Concepts and images flow and fuse in a way impossible to describe in words and then vanish, yielding to—or swallowed by—other concept-image hybrids that cannot be grasped. I (whatever I am) experience some terror, watch as my conventional mind evaporates and its memories fizzle away. Still I am sitting upright on my zafu, breathing… And in this maelstrom of confusion, I—though I have no idea who, or what, I am—reach out for my yoga.
It comes to me automatically, reinforced by years of practice.
“Love.” The word is nonsensical, but the feeling opens my heart and shines out into the universe. I revel in love, and every wild concept-image that barges through my consciousness is immediately enveloped and redeemed. Free from words, I feel oceans of joy and compassion. I don’t exist as anything describable, so the pure love does not belong to me, or emanate from me—it simply IS.
I breathe. I breathe in cycles of 7 breaths, though I can’t count. There is no “me” to count. The breath happens, it goes and goes. The whirling concept-images are strands of seaweed and the breath the river’s mighty current. I (as the disembodied witness) watch the strands float past and disappear as the river carries me, as the breath carries me. Somehow it cycles in groups of 7 (I realize this later on, when language has returned). There is no one initiating this particular pranayama, it HAPPENS.
I am in ecstasy, I fuse with the totality, I am the Divine, I am Death, I am Love.
Twenty years of yoga had culminated in this indescribable and transformative experience.
I had begun practicing asanas (the familiar stretchy postures and exercise form) soon after college when a theater director incorporated it into warmups for our rehearsals. I had never felt so relaxed in my life, so I sought out hatha yoga classes in my Brooklyn neighborhood.
Then I found Nisargadatta, the great jnana yogi, the year my grandmother died. His teachings struck me as simultaneously utterly mad and more obviously true than anything I’d ever heard. In the dialogues of “I am That,” he reproached many questioners, as he cut through the bullshit, which it turns out encompasses pretty much everything.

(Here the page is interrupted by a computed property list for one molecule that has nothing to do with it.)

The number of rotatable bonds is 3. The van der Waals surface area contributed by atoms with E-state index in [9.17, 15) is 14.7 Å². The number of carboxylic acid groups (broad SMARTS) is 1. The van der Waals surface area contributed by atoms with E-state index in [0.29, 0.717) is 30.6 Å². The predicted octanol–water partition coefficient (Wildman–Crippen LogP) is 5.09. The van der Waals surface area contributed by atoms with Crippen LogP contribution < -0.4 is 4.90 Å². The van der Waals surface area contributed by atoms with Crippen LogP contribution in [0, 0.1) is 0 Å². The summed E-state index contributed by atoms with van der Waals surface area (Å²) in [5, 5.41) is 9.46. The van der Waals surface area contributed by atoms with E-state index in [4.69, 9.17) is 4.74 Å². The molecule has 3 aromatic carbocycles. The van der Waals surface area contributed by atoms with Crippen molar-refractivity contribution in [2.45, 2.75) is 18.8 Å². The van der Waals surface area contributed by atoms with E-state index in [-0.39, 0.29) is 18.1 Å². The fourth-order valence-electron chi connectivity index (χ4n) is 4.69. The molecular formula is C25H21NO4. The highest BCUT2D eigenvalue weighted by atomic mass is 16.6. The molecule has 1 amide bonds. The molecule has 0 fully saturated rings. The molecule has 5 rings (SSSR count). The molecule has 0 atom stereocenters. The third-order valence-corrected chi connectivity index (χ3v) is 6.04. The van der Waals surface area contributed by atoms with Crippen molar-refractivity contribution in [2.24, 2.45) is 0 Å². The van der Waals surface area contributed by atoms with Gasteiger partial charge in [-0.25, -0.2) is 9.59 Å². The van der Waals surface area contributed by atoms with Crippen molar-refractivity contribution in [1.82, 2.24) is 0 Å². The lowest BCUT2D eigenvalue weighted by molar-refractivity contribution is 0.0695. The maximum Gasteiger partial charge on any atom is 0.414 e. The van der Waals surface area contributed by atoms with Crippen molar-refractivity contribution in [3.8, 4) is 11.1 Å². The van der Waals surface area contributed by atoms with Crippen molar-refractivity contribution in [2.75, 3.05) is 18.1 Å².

When in the midst of these stern metaphysical teachings, he declared, “Wisdom is knowing I am nothing, Love is knowing I am everything, and between the two my life moves,” I melted. This concept of love, as the oneness of everything rather than a delimited personal emotion, carried me as I grieved for my grandmother. I realized I could love her even though she was no longer alive; in fact, we were united, along with the entire universe, in the essence of love.
I applied myself to bhakti yoga. I sat on my cushion generating lovingkindness, really feeling it in my heart. I performed the Buddhist practice of Tonglen, radiating relief to those in pain.
When I encountered Tibetan dream yoga, lovingkindness meditation proved to be the most reliable catalyst for lucid dreams, and these were some of the most meaningful experiences of my life. When I landed in that accidental k-hole, the practice of love came to me, supported me, wiped away the fear and transformed everything. And the lovingkindness meditation synergized with the pranayama I had been practicing.
Pranayama is the yoga of breath. When ketamine wiped away my memory and my entire sense of self, the pranayama I had practiced was available to some kind of unconscious, procedural memory. It was a wild experience, the breath happening in these specific rhythms and cycles, without my initiating it, or even knowing what was going on. My mind was completely clear, riding the awesome hallucinations as the pranayama conducted itself. The seven deep breaths built up tremendous energy, powering the love that united me with everything at the peak of the trip. (Words are always clumsy and inadequate when applied to experiences like this.)
What happened during that accidental k-hole changed my trajectory. It metamorphosed my self concept. It proved my yoga practice was deep enough to apply itself to the maximal altered state—the most absolute loss of control—my ego could possibly imagine.
I know who I am. I am back. I know my name and it’s strange to think I could have forgotten it moments ago. I am filled with joy, love, and a deep, ineffable sense of knowing.
I remember who Ben is and how he connects to my life. I feel intuitively like I have shared an experience with him that has brought us closer.